Configuring OS X – Best Practices & Mfgr. Recommendations
Before running your DAW app, make sure to check the following OSX settings. Since AVID (formerly Digidesign’s) Pro Tools has long been the vanguard of DAWs, most other DAW manufacturers make the same recommendations for system optimization.

Turn Off Automatic Software Update
Do not use the Mac OS X automatic Software Update feature, as it may upgrade your system to a version of Mac OS X that has not yet been qualified or certified for use with your DAW application. Open System Preferences and then click Software Update. Remove the checkmark from the Automatically Check for Updates. Remember – you can always manually check for software updates by selection Software Update from the Apple menu. When OSX notifies you that software updates are available, ALWAYS click the show details option to see what updates are available. Never update to a newer version of OSX until you check your DAW application’s Web site for compatibility with your DAW.

Turn Off Energy Saver
Disks spinning down during sessions, or wake from sleep often results in system freezes, USB or FW device “disconnects” or other instability issues shortly after devices or the system wakes. From System Preferences, click Energy Saver. Set the Computer Sleep setting to Never. Set the Display Sleep setting to Never. Deselect the “Put the hard disk(s) to sleep when possible” option.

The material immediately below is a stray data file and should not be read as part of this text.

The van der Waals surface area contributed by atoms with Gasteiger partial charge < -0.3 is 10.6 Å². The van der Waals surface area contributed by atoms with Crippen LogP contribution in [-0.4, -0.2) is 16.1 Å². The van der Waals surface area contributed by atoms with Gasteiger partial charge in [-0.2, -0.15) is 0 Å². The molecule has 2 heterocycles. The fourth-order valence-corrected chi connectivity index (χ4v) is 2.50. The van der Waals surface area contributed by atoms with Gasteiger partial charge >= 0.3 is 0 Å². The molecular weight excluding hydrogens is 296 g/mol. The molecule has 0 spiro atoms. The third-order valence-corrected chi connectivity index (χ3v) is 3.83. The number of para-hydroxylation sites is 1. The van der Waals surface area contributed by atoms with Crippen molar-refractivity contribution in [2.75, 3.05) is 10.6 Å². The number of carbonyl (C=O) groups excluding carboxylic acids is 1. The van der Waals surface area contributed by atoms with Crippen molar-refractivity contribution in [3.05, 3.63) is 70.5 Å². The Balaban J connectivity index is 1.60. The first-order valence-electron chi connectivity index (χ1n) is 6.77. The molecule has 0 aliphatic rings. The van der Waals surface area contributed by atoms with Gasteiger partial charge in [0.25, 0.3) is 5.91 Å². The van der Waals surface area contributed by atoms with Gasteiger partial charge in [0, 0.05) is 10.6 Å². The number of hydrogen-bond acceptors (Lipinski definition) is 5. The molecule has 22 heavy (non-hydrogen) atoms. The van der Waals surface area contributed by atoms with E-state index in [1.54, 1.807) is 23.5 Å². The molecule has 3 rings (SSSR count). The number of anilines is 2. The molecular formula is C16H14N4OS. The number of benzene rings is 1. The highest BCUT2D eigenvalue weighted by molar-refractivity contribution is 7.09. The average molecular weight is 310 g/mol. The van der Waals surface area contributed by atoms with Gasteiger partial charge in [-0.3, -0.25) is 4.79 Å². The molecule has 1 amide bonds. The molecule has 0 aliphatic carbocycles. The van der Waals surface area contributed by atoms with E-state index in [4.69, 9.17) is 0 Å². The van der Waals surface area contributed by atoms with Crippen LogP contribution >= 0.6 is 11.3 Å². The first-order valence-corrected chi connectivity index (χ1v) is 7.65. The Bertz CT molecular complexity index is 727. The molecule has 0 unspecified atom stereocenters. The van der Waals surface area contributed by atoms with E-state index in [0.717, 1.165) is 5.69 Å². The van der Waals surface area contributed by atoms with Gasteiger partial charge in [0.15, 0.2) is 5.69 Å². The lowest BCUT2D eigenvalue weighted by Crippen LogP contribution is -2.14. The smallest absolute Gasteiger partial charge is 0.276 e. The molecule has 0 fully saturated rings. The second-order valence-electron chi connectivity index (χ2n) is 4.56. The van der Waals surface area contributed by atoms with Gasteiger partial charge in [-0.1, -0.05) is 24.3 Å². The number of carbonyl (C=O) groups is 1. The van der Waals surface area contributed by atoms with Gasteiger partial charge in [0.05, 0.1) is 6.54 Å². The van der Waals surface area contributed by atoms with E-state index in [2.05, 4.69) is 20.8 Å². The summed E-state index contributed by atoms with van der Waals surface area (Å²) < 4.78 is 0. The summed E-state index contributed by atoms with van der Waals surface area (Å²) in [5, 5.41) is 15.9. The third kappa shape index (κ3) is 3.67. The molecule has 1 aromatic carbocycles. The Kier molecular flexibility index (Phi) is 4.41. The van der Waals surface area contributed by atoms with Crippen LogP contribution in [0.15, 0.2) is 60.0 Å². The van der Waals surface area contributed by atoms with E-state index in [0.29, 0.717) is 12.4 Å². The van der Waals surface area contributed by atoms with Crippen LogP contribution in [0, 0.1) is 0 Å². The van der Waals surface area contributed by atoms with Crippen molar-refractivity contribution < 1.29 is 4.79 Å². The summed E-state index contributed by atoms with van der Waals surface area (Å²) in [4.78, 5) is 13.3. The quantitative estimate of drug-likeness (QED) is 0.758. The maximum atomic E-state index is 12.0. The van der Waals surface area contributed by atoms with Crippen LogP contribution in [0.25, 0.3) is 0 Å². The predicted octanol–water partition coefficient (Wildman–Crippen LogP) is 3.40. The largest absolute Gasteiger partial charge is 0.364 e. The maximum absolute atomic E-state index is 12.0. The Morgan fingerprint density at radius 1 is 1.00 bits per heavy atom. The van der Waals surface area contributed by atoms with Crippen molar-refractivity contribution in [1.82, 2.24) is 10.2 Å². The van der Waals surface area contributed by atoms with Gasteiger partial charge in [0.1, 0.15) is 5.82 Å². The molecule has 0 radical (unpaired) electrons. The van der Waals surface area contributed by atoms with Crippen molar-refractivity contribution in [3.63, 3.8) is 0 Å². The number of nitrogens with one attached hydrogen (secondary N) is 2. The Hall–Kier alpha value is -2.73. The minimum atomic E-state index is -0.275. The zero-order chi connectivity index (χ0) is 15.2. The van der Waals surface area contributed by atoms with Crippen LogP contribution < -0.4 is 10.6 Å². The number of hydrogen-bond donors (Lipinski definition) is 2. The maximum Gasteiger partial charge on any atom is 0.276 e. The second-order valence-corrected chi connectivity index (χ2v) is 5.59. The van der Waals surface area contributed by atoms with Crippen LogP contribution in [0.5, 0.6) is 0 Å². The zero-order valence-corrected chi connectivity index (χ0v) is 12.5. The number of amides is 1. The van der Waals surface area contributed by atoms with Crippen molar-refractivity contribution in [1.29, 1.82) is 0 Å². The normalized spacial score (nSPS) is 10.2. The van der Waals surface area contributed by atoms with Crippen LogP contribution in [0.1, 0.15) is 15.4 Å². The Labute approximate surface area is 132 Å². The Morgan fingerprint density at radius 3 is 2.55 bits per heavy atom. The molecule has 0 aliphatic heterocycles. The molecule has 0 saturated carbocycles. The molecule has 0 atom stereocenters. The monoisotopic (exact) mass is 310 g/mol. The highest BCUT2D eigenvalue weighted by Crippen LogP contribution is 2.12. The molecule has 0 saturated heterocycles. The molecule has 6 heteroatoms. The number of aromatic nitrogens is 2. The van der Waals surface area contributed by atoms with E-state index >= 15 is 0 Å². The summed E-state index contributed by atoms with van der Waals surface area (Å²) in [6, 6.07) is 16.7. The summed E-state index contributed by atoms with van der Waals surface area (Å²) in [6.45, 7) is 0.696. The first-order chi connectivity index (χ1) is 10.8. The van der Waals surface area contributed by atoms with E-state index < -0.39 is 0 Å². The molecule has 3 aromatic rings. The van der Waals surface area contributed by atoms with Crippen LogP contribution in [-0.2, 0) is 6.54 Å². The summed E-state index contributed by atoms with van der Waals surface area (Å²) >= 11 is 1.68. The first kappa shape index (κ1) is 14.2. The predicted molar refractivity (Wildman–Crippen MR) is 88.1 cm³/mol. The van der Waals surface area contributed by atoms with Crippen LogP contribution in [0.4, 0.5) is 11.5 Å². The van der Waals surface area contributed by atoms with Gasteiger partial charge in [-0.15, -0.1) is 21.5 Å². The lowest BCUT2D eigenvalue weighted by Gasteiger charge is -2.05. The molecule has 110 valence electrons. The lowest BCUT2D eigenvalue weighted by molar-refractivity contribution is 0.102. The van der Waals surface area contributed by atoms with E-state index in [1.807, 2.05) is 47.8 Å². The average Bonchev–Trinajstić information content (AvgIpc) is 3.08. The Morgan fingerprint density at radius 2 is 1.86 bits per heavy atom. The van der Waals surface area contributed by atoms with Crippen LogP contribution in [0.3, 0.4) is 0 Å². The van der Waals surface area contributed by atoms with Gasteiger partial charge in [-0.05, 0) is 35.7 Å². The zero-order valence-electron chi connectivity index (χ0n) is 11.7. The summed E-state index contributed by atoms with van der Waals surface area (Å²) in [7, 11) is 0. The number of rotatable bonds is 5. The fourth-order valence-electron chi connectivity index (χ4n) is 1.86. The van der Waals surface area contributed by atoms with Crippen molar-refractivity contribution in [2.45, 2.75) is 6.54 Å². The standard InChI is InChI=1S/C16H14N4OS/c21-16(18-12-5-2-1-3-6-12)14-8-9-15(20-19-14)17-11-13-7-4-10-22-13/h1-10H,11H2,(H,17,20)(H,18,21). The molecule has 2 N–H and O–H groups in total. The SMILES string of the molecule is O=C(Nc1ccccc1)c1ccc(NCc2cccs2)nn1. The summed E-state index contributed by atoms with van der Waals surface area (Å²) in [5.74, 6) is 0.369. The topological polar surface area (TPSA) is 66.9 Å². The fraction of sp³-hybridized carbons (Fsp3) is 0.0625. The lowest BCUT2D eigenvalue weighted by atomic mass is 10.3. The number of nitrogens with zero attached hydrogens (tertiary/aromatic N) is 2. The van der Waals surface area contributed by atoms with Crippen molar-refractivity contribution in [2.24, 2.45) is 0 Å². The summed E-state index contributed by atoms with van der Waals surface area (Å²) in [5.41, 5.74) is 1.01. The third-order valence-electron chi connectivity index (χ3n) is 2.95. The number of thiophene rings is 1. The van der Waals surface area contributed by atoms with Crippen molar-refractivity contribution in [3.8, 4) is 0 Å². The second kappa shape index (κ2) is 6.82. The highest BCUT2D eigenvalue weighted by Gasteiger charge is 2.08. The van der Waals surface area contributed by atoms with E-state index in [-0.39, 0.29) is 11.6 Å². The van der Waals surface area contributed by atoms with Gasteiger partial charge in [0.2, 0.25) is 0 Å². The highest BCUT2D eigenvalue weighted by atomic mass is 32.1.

Disable Spotlight Indexing
Spotlight automatically indexes files/folders on local hard drives in the background. If Spotlight starts indexing drives while recording a session with high track counts for an extended period of time, it can adversely affect your system performance. You may want to disable Spotlight indexing for all local drives before any big recording projects. From System Preferences, click Spotlight. Click the Privacy tab. Now, drag the desktop icon for each of your drives into the list.

Disable FileVault Protection
This optimization allows your hard drive to work more efficiently with certain DAW apps, and can prevent certain DAW system errors from occurring. From System Preferences, click Security & Privacy. Click the FileVault tab. If FileVault is on, click the Turn Off FileVault button.

Repair Disk Permissions
Believe it or not, simply repairing disk permissions can resolve some whack-a-doodle system behaviors. You should get in the habit of periodically running Repair Disk Permissions, especially after you install a new app.